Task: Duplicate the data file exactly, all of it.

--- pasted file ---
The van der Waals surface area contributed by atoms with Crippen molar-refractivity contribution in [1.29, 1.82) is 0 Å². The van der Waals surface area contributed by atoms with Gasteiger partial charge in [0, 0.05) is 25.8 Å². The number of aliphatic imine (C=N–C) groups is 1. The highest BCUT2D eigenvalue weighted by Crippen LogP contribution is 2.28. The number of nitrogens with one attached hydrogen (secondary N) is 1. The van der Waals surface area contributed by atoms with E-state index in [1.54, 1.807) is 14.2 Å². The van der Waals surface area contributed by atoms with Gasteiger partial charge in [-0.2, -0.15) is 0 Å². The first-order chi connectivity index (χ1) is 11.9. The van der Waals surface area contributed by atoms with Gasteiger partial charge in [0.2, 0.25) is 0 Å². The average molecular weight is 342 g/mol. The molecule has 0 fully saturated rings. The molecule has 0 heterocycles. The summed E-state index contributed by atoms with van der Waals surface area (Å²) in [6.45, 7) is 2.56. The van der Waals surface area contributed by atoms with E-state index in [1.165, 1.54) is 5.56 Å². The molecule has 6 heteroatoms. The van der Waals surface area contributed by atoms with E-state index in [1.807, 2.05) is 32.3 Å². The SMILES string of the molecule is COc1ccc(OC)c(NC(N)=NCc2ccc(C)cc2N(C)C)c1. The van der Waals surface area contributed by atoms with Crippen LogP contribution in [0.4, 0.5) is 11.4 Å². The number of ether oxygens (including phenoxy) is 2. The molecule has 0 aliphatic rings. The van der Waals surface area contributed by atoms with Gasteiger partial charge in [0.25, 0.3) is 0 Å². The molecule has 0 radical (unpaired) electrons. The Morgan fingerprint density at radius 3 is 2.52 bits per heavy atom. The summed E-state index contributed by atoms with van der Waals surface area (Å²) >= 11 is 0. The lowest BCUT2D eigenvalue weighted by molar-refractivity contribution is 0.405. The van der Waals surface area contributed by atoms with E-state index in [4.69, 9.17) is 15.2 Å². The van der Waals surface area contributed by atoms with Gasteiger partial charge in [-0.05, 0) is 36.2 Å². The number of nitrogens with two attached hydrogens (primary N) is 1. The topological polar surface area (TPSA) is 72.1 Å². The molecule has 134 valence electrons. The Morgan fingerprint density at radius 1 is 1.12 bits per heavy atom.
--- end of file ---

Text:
The van der Waals surface area contributed by atoms with Crippen molar-refractivity contribution in [1.29, 1.82) is 0 Å². The van der Waals surface area contributed by atoms with Gasteiger partial charge in [0, 0.05) is 25.8 Å². The number of aliphatic imine (C=N–C) groups is 1. The highest BCUT2D eigenvalue weighted by Crippen LogP contribution is 2.28. The number of nitrogens with one attached hydrogen (secondary N) is 1. The van der Waals surface area contributed by atoms with E-state index in [1.54, 1.807) is 14.2 Å². The van der Waals surface area contributed by atoms with Gasteiger partial charge in [-0.2, -0.15) is 0 Å². The first-order chi connectivity index (χ1) is 11.9. The van der Waals surface area contributed by atoms with Gasteiger partial charge in [0.2, 0.25) is 0 Å². The average molecular weight is 342 g/mol. The molecule has 0 fully saturated rings. The molecule has 0 heterocycles. The summed E-state index contributed by atoms with van der Waals surface area (Å²) in [6.45, 7) is 2.56. The van der Waals surface area contributed by atoms with E-state index in [1.165, 1.54) is 5.56 Å². The molecule has 6 heteroatoms. The van der Waals surface area contributed by atoms with E-state index in [1.807, 2.05) is 32.3 Å². The SMILES string of the molecule is COc1ccc(OC)c(NC(N)=NCc2ccc(C)cc2N(C)C)c1. The van der Waals surface area contributed by atoms with Crippen LogP contribution in [0.4, 0.5) is 11.4 Å². The number of ether oxygens (including phenoxy) is 2. The molecule has 0 aliphatic rings. The van der Waals surface area contributed by atoms with Gasteiger partial charge in [0.25, 0.3) is 0 Å². The molecule has 0 radical (unpaired) electrons. The Morgan fingerprint density at radius 3 is 2.52 bits per heavy atom. The summed E-state index contributed by atoms with van der Waals surface area (Å²) >= 11 is 0. The lowest BCUT2D eigenvalue weighted by molar-refractivity contribution is 0.405. The van der Waals surface area contributed by atoms with E-state index in [4.69, 9.17) is 15.2 Å². The van der Waals surface area contributed by atoms with Gasteiger partial charge in [-0.05, 0) is 36.2 Å². The number of nitrogens with two attached hydrogens (primary N) is 1. The topological polar surface area (TPSA) is 72.1 Å². The molecule has 134 valence electrons. The Morgan fingerprint density at radius 1 is 1.12 bits per heavy atom.